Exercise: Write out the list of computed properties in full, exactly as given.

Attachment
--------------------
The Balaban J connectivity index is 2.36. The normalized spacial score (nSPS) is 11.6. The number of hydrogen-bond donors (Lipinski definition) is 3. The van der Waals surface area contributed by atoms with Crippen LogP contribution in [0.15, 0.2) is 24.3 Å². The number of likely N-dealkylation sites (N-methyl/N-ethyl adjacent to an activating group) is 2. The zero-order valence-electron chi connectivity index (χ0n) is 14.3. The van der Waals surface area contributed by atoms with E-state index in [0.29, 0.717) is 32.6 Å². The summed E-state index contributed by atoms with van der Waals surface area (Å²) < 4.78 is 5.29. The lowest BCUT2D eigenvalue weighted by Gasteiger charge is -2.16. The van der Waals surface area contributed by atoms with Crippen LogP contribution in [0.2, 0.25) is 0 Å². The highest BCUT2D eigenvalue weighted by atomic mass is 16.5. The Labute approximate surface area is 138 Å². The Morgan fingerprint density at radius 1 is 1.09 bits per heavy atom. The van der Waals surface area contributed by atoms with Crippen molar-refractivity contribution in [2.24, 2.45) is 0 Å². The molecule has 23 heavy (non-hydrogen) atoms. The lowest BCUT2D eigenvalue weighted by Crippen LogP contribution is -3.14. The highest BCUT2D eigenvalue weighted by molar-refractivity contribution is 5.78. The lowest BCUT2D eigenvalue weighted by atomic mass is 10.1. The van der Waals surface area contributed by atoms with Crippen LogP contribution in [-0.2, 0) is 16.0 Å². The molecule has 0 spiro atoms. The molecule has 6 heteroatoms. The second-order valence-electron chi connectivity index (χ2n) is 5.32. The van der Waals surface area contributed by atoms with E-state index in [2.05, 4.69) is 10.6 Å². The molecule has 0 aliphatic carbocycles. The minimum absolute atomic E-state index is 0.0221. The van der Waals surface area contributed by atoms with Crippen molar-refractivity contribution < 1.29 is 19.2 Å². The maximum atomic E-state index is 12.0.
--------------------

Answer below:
The Balaban J connectivity index is 2.36. The normalized spacial score (nSPS) is 11.6. The number of hydrogen-bond donors (Lipinski definition) is 3. The van der Waals surface area contributed by atoms with Crippen LogP contribution in [0.15, 0.2) is 24.3 Å². The number of likely N-dealkylation sites (N-methyl/N-ethyl adjacent to an activating group) is 2. The zero-order valence-electron chi connectivity index (χ0n) is 14.3. The van der Waals surface area contributed by atoms with E-state index in [0.29, 0.717) is 32.6 Å². The summed E-state index contributed by atoms with van der Waals surface area (Å²) < 4.78 is 5.29. The lowest BCUT2D eigenvalue weighted by Gasteiger charge is -2.16. The van der Waals surface area contributed by atoms with Crippen LogP contribution in [0.2, 0.25) is 0 Å². The highest BCUT2D eigenvalue weighted by atomic mass is 16.5. The Labute approximate surface area is 138 Å². The Morgan fingerprint density at radius 1 is 1.09 bits per heavy atom. The van der Waals surface area contributed by atoms with Crippen molar-refractivity contribution in [2.24, 2.45) is 0 Å². The molecule has 23 heavy (non-hydrogen) atoms. The lowest BCUT2D eigenvalue weighted by Crippen LogP contribution is -3.14. The highest BCUT2D eigenvalue weighted by molar-refractivity contribution is 5.78. The lowest BCUT2D eigenvalue weighted by atomic mass is 10.1. The van der Waals surface area contributed by atoms with Crippen LogP contribution in [-0.2, 0) is 16.0 Å². The molecule has 0 spiro atoms. The molecule has 6 heteroatoms. The second-order valence-electron chi connectivity index (χ2n) is 5.32. The van der Waals surface area contributed by atoms with E-state index in [2.05, 4.69) is 10.6 Å². The molecule has 0 aliphatic carbocycles. The minimum absolute atomic E-state index is 0.0221. The van der Waals surface area contributed by atoms with Crippen molar-refractivity contribution < 1.29 is 19.2 Å². The maximum atomic E-state index is 12.0.